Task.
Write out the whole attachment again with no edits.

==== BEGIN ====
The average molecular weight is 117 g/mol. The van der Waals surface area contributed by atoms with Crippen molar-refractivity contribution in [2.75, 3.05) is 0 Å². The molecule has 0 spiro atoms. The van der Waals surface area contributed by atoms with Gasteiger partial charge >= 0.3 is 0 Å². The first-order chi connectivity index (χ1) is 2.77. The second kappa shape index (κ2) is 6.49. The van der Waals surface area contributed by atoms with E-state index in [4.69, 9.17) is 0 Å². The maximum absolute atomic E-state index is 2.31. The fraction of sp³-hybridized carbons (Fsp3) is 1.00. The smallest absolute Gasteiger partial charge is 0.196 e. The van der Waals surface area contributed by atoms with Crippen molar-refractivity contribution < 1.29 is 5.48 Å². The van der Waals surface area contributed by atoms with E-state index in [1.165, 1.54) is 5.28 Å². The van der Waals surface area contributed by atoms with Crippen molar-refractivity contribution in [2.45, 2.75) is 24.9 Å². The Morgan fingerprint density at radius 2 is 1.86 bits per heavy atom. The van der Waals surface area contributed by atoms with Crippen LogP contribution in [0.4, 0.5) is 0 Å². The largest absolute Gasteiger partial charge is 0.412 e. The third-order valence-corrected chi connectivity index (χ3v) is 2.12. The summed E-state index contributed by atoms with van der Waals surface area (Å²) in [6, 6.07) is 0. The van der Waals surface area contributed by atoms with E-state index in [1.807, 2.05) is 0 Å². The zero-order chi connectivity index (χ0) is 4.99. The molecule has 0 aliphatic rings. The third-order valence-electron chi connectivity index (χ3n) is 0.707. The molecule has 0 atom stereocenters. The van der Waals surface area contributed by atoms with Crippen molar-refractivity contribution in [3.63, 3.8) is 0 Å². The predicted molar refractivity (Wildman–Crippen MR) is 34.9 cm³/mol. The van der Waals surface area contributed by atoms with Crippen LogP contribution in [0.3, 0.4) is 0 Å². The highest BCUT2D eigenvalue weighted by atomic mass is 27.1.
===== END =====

The average molecular weight is 117 g/mol. The van der Waals surface area contributed by atoms with Crippen molar-refractivity contribution in [2.75, 3.05) is 0 Å². The molecule has 0 spiro atoms. The van der Waals surface area contributed by atoms with Gasteiger partial charge >= 0.3 is 0 Å². The first-order chi connectivity index (χ1) is 2.77. The second kappa shape index (κ2) is 6.49. The van der Waals surface area contributed by atoms with E-state index in [4.69, 9.17) is 0 Å². The maximum absolute atomic E-state index is 2.31. The fraction of sp³-hybridized carbons (Fsp3) is 1.00. The smallest absolute Gasteiger partial charge is 0.196 e. The van der Waals surface area contributed by atoms with Crippen molar-refractivity contribution < 1.29 is 5.48 Å². The van der Waals surface area contributed by atoms with E-state index in [1.165, 1.54) is 5.28 Å². The van der Waals surface area contributed by atoms with Crippen molar-refractivity contribution in [2.45, 2.75) is 24.9 Å². The Morgan fingerprint density at radius 2 is 1.86 bits per heavy atom. The van der Waals surface area contributed by atoms with Crippen LogP contribution in [0.4, 0.5) is 0 Å². The largest absolute Gasteiger partial charge is 0.412 e. The third-order valence-corrected chi connectivity index (χ3v) is 2.12. The summed E-state index contributed by atoms with van der Waals surface area (Å²) in [6, 6.07) is 0. The van der Waals surface area contributed by atoms with E-state index in [1.807, 2.05) is 0 Å². The zero-order chi connectivity index (χ0) is 4.99. The molecule has 0 aliphatic rings. The third-order valence-electron chi connectivity index (χ3n) is 0.707. The molecule has 0 atom stereocenters. The van der Waals surface area contributed by atoms with Crippen molar-refractivity contribution in [3.63, 3.8) is 0 Å². The predicted molar refractivity (Wildman–Crippen MR) is 34.9 cm³/mol. The van der Waals surface area contributed by atoms with Crippen LogP contribution in [0.3, 0.4) is 0 Å². The highest BCUT2D eigenvalue weighted by atomic mass is 27.1.